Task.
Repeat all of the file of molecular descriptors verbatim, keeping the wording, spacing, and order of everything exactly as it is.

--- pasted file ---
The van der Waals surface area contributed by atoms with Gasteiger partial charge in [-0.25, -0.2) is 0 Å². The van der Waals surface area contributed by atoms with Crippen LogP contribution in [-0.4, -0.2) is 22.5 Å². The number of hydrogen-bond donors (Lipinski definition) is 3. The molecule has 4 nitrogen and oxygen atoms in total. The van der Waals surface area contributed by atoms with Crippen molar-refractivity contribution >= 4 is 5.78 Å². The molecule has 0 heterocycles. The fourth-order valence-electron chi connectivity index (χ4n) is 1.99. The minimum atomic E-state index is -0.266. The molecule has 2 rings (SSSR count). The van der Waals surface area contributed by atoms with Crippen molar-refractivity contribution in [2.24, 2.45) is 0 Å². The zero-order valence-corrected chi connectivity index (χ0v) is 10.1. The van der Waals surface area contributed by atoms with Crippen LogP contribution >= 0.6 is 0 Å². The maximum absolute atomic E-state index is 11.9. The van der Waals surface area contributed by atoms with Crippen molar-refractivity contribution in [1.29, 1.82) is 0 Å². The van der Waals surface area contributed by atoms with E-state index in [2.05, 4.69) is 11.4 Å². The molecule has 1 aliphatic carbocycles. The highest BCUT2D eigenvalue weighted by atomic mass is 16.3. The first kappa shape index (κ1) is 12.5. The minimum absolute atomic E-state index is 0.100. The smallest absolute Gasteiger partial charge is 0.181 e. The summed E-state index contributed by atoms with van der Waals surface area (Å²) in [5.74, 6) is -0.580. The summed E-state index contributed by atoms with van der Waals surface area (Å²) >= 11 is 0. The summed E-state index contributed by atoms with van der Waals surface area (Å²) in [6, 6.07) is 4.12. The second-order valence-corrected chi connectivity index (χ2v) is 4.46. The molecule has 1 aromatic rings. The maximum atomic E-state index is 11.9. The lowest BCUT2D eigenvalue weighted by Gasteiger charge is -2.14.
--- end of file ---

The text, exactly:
The van der Waals surface area contributed by atoms with Gasteiger partial charge in [-0.25, -0.2) is 0 Å². The van der Waals surface area contributed by atoms with Crippen LogP contribution in [-0.4, -0.2) is 22.5 Å². The number of hydrogen-bond donors (Lipinski definition) is 3. The molecule has 4 nitrogen and oxygen atoms in total. The van der Waals surface area contributed by atoms with Crippen molar-refractivity contribution >= 4 is 5.78 Å². The molecule has 0 heterocycles. The fourth-order valence-electron chi connectivity index (χ4n) is 1.99. The minimum atomic E-state index is -0.266. The molecule has 2 rings (SSSR count). The van der Waals surface area contributed by atoms with Crippen molar-refractivity contribution in [2.24, 2.45) is 0 Å². The zero-order valence-corrected chi connectivity index (χ0v) is 10.1. The van der Waals surface area contributed by atoms with Crippen LogP contribution >= 0.6 is 0 Å². The maximum absolute atomic E-state index is 11.9. The van der Waals surface area contributed by atoms with Crippen molar-refractivity contribution in [1.29, 1.82) is 0 Å². The van der Waals surface area contributed by atoms with E-state index in [2.05, 4.69) is 11.4 Å². The molecule has 1 aliphatic carbocycles. The highest BCUT2D eigenvalue weighted by atomic mass is 16.3. The first kappa shape index (κ1) is 12.5. The minimum absolute atomic E-state index is 0.100. The smallest absolute Gasteiger partial charge is 0.181 e. The summed E-state index contributed by atoms with van der Waals surface area (Å²) in [5.74, 6) is -0.580. The summed E-state index contributed by atoms with van der Waals surface area (Å²) >= 11 is 0. The summed E-state index contributed by atoms with van der Waals surface area (Å²) in [6, 6.07) is 4.12. The second-order valence-corrected chi connectivity index (χ2v) is 4.46. The molecule has 1 aromatic rings. The maximum atomic E-state index is 11.9. The lowest BCUT2D eigenvalue weighted by Gasteiger charge is -2.14.